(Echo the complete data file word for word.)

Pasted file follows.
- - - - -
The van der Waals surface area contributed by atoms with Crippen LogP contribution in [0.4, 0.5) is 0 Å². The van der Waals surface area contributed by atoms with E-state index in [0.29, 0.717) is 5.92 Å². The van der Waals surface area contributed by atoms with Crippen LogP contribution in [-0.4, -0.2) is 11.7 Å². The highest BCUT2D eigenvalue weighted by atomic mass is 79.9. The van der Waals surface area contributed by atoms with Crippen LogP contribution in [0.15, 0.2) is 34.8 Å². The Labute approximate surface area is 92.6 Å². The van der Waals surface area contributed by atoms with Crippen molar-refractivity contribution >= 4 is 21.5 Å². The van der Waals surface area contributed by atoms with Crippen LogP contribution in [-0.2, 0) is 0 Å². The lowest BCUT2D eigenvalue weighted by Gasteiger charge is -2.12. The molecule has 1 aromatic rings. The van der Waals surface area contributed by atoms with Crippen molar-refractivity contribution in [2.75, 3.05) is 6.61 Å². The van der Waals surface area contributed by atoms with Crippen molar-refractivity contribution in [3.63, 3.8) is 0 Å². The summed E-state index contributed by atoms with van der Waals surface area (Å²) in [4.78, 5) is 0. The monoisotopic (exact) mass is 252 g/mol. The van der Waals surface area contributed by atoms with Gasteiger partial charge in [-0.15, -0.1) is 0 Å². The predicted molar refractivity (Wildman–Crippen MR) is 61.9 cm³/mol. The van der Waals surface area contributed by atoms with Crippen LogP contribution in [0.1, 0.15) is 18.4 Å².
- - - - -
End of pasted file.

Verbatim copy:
The van der Waals surface area contributed by atoms with Crippen LogP contribution in [0.4, 0.5) is 0 Å². The van der Waals surface area contributed by atoms with E-state index in [0.29, 0.717) is 5.92 Å². The van der Waals surface area contributed by atoms with Crippen LogP contribution in [-0.4, -0.2) is 11.7 Å². The highest BCUT2D eigenvalue weighted by atomic mass is 79.9. The van der Waals surface area contributed by atoms with Crippen LogP contribution in [0.15, 0.2) is 34.8 Å². The Labute approximate surface area is 92.6 Å². The van der Waals surface area contributed by atoms with Crippen molar-refractivity contribution >= 4 is 21.5 Å². The van der Waals surface area contributed by atoms with Crippen LogP contribution in [-0.2, 0) is 0 Å². The lowest BCUT2D eigenvalue weighted by Gasteiger charge is -2.12. The molecule has 1 aromatic rings. The van der Waals surface area contributed by atoms with Crippen molar-refractivity contribution in [2.75, 3.05) is 6.61 Å². The van der Waals surface area contributed by atoms with Crippen molar-refractivity contribution in [3.63, 3.8) is 0 Å². The summed E-state index contributed by atoms with van der Waals surface area (Å²) in [4.78, 5) is 0. The monoisotopic (exact) mass is 252 g/mol. The van der Waals surface area contributed by atoms with Gasteiger partial charge in [-0.15, -0.1) is 0 Å². The predicted molar refractivity (Wildman–Crippen MR) is 61.9 cm³/mol. The van der Waals surface area contributed by atoms with Crippen LogP contribution in [0.1, 0.15) is 18.4 Å².